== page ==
2. No person shall use or enter upon the facilities or conv eyances of the authorit y, for any purpose,without the pa yment of the fare or tender of other v a lid fa r e m ed ia u s ed i n a cc or danc e wi th an yc ond i t i ons and r e s tric t i on s im po s ed by the authori t y . Fo r the purpos es of th is sect ion, it sha ll bec onsi de r ed an ent r anc e i nto a fa cili t y o r c onv ey an c e w henev e r a pe rs on pass es th r ough a po int atwh ic h a fa re is requ ired o r co lle cted. No pe rson s ha ll, fo r pu rpo se s of ga in ing entry into a facility,p r oc eed o v e r o r unde r an y tu r n s t il e or othe rwis e p r o c eed i n any othe r unauthoriz ed m anner th r oughan e xi t gate or th r ough o r pa s t any othe r po i nt at w h ic h a fa r e is r equir ed or c o lle c ted and i t s ha ll beno defens e to a c ha r ge of a vi o l at i on of th is s ubd ivisi on that fa re med ia, a fa re med ia sa les device o ra fa r e c o ll e c t ion devic e w as m a l func t i on ing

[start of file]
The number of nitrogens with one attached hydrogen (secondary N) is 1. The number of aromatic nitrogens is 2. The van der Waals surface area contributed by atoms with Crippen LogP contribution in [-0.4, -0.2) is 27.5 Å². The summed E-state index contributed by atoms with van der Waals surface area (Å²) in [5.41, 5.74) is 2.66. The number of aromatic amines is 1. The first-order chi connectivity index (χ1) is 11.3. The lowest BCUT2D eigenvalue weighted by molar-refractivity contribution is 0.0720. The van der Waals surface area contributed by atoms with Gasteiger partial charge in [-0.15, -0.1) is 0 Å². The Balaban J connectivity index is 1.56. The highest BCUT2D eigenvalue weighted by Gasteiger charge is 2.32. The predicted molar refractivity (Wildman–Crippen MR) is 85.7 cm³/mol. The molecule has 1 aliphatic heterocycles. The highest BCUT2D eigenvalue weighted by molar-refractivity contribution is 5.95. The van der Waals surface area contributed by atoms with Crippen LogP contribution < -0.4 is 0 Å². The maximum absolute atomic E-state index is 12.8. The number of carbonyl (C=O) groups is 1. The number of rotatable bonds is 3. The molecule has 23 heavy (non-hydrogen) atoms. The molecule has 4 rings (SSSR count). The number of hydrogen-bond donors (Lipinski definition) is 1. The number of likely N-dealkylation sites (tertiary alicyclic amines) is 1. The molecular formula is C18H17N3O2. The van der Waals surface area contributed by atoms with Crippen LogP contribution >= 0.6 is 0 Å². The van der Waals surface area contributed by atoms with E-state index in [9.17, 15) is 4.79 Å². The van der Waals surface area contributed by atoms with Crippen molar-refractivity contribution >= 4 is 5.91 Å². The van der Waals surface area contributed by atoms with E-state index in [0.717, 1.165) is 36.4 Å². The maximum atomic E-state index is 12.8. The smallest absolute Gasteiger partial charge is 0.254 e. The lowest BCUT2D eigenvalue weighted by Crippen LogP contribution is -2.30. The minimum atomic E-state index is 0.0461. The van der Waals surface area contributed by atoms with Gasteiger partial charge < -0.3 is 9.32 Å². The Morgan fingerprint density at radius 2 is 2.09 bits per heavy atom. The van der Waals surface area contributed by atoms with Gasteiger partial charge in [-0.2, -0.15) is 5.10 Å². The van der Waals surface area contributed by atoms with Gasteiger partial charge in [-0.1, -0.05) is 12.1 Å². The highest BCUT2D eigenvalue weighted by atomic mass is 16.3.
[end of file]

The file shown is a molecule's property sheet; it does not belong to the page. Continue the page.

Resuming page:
NYC guidance on fare evasion.

    1. With intent to obtain railroad, subway, bus, air, taxi or any other public transportation service without payment of the lawful charge therefor, or to avoid payment of the lawful charge for such transportation service which has been rendered to him, he obtains or attempts to obtain such service or avoids or attempts to avoid payment therefor by force, intimidation, stealth, deception or mechanical tampering, or by unjustifiable failure or refusal to pay

      Theft of services statute which covers fare-beating.